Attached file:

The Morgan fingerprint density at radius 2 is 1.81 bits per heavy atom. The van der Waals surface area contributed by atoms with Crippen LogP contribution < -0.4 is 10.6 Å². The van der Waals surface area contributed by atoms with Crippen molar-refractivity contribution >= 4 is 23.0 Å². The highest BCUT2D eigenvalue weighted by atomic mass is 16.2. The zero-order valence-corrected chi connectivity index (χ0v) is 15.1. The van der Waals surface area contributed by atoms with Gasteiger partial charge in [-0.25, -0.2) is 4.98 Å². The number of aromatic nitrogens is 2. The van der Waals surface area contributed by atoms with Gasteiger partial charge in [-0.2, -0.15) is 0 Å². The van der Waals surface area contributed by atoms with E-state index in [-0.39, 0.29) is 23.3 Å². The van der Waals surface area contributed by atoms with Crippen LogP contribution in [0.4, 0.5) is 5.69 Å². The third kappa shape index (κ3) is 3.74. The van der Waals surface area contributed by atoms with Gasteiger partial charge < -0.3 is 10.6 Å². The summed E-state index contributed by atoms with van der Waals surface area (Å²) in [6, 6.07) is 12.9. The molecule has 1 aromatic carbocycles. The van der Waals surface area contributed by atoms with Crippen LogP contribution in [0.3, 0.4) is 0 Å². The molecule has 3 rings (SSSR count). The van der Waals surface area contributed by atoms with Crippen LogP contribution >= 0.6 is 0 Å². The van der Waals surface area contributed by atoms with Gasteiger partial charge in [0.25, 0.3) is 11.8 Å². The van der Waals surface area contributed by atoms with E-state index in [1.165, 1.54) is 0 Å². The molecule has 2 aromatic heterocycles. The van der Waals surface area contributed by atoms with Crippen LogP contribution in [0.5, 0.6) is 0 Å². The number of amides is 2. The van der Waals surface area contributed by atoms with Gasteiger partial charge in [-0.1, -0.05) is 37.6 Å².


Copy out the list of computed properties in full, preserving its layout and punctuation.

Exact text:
The Morgan fingerprint density at radius 2 is 1.81 bits per heavy atom. The van der Waals surface area contributed by atoms with Crippen LogP contribution < -0.4 is 10.6 Å². The van der Waals surface area contributed by atoms with Crippen molar-refractivity contribution >= 4 is 23.0 Å². The highest BCUT2D eigenvalue weighted by atomic mass is 16.2. The zero-order valence-corrected chi connectivity index (χ0v) is 15.1. The van der Waals surface area contributed by atoms with Gasteiger partial charge in [-0.25, -0.2) is 4.98 Å². The number of aromatic nitrogens is 2. The van der Waals surface area contributed by atoms with Gasteiger partial charge in [-0.2, -0.15) is 0 Å². The van der Waals surface area contributed by atoms with E-state index in [-0.39, 0.29) is 23.3 Å². The van der Waals surface area contributed by atoms with Crippen LogP contribution in [0.4, 0.5) is 5.69 Å². The third kappa shape index (κ3) is 3.74. The van der Waals surface area contributed by atoms with Gasteiger partial charge < -0.3 is 10.6 Å². The summed E-state index contributed by atoms with van der Waals surface area (Å²) in [6, 6.07) is 12.9. The molecule has 1 aromatic carbocycles. The van der Waals surface area contributed by atoms with Crippen LogP contribution in [0.3, 0.4) is 0 Å². The molecule has 3 rings (SSSR count). The van der Waals surface area contributed by atoms with Crippen LogP contribution >= 0.6 is 0 Å². The van der Waals surface area contributed by atoms with Gasteiger partial charge in [0.25, 0.3) is 11.8 Å². The van der Waals surface area contributed by atoms with E-state index in [1.165, 1.54) is 0 Å². The molecule has 2 aromatic heterocycles. The van der Waals surface area contributed by atoms with Crippen LogP contribution in [0.5, 0.6) is 0 Å². The number of amides is 2. The van der Waals surface area contributed by atoms with Gasteiger partial charge in [-0.1, -0.05) is 37.6 Å².